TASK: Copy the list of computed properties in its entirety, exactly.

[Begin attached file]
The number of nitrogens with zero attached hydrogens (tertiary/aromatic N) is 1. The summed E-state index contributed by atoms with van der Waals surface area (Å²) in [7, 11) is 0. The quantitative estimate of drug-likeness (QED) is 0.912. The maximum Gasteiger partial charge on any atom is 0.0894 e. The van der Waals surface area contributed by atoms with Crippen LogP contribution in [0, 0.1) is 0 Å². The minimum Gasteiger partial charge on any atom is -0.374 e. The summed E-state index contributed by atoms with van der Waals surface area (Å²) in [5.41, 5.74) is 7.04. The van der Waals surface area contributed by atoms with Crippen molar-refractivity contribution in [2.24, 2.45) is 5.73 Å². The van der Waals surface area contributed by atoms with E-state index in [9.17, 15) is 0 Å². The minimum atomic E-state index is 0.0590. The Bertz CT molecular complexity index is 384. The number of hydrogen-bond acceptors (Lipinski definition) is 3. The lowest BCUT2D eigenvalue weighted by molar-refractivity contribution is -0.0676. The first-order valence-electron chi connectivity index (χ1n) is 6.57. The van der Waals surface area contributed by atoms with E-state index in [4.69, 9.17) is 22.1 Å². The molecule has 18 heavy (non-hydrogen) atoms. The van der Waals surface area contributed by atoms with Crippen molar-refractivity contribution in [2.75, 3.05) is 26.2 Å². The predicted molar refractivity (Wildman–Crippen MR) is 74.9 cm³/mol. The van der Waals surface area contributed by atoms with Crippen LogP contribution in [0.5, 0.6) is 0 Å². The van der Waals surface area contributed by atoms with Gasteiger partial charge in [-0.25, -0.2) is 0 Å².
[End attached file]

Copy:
The number of nitrogens with zero attached hydrogens (tertiary/aromatic N) is 1. The summed E-state index contributed by atoms with van der Waals surface area (Å²) in [7, 11) is 0. The quantitative estimate of drug-likeness (QED) is 0.912. The maximum Gasteiger partial charge on any atom is 0.0894 e. The van der Waals surface area contributed by atoms with Crippen LogP contribution in [0, 0.1) is 0 Å². The minimum Gasteiger partial charge on any atom is -0.374 e. The summed E-state index contributed by atoms with van der Waals surface area (Å²) in [5.41, 5.74) is 7.04. The van der Waals surface area contributed by atoms with Crippen molar-refractivity contribution in [2.24, 2.45) is 5.73 Å². The van der Waals surface area contributed by atoms with E-state index in [9.17, 15) is 0 Å². The minimum atomic E-state index is 0.0590. The Bertz CT molecular complexity index is 384. The number of hydrogen-bond acceptors (Lipinski definition) is 3. The lowest BCUT2D eigenvalue weighted by molar-refractivity contribution is -0.0676. The first-order valence-electron chi connectivity index (χ1n) is 6.57. The van der Waals surface area contributed by atoms with E-state index in [4.69, 9.17) is 22.1 Å². The molecule has 18 heavy (non-hydrogen) atoms. The van der Waals surface area contributed by atoms with Crippen molar-refractivity contribution in [2.75, 3.05) is 26.2 Å². The predicted molar refractivity (Wildman–Crippen MR) is 74.9 cm³/mol. The van der Waals surface area contributed by atoms with Crippen LogP contribution in [0.5, 0.6) is 0 Å². The van der Waals surface area contributed by atoms with Gasteiger partial charge in [-0.25, -0.2) is 0 Å².